Shop disc brakes from Shimano and Sram on Evans Cycles 

Glossary: Brake types and parts


Compatible with standard shifters. Somewhere between traditional callipers and hydraulic systems in terms of power. Good wet weather consistency. Operated using cables, they can require frequent maintenance and adjustment, plus they’re a bit heavier.


Cable-actuated hydraulic systems include TRP’s Hy/Rd. Providing similar power to a fully hydraulic system without the need to swap shifters, downsides include graceless aesthetics and indirect feel due to the use of cables rather than hydraulic hoses. Two systems in one means increased maintenance.

Mechanical-hydraulic converter

Early attempts to combine mechanical shifters spawned boxy converters that fitted underneath the stem. Effective but fiddly to set up. Still found in a more refined form on some Giant bikes, they’re an evolutionary dead end.

Fully hydraulic

The way to go if the cost is no object. Most powerful, yet lowest maintenance.


A metal disc attached to the hub that provides the braking surface. These come in either six-bolt or centre-lock varieties. The larger the diameter, the greater the braking power.

Shop disc brake rotors on Wiggle


The unit that houses the brake pads that in turn squeeze the disc.

Shop disc brake callipers on Wiggle


Resembling those on a car. Metal backing plate with either long-lasting sintered or quieter organic material that does the job of stopping the rotor.

Shop disc brake pads on Wiggle


Not cable and outer, instead hose and fluid.

Hydraulic fluid

The medium through which braking force is transmitted – either DOT (as used by Sram) or mineral oil (favoured by Shimano).

What does it mean to bleed a disc brake?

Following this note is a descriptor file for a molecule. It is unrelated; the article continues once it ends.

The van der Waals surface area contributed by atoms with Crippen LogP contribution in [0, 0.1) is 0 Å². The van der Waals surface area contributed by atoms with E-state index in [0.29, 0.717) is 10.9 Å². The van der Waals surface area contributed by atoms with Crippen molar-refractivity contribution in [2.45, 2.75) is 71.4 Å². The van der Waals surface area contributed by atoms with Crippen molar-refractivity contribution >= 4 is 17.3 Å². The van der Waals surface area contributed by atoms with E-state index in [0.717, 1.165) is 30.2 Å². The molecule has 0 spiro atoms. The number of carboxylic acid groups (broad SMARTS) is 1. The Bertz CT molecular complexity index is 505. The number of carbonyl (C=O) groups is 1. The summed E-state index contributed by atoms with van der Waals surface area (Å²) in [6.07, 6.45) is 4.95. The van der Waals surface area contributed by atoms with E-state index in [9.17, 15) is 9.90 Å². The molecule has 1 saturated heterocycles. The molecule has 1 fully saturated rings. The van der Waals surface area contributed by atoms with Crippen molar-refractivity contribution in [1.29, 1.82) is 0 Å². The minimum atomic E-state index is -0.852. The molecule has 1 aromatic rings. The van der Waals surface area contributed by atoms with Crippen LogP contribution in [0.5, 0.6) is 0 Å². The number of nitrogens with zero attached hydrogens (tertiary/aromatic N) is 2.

Bleeding SRAM Disc Brakes Tutorial Step 2

While requiring less maintenance than conventional brakes, hydraulic systems need specific servicing. Ace mechanic Greg Conti, explains what it means to ‘bleed’ a brake.

‘Bleeding is something you do for one of two reasons: the fluid in the system may have absorbed water, or there may be air bubbles trapped inside.

‘Either way, you need to purge the system and flood it with fresh fluid. Systems using DOT fluid need this done around once a year, while with mineral oil it’s considerably longer.

‘A disc brake comprises a piston at one end that pushes the fluid and a piston at the other end that receives it and squeezes the brake pads. You need to ensure that the space in between is full of fresh fluid.

‘Bleed ports at either end allow you to connect a syringe with which you push fluid from one end to the other. When the old fluid exits the system, you may see air bubbles or the oil change colour.

‘At the end of the process, you should see clear, bubble-free fluid at which point you reseal the system. It’s not a difficult process but it can be messy.

‘Squirting hydraulic fluid across the kitchen is unlikely to endear you to anyone you share accommodation with. Yet with a degree of mechanical aptitude, it’s really a case of taking your time and having the right equipment. Most brands provide kits that make life much easier.

‘If you take your bike to a mechanic, expect to pay around half an hour’s labour per brake.’

Cyclist guide: how to bleed Shimano hydraulic disc brakes  
Cyclist guide: how to bleed Sram hydraulic disc brakes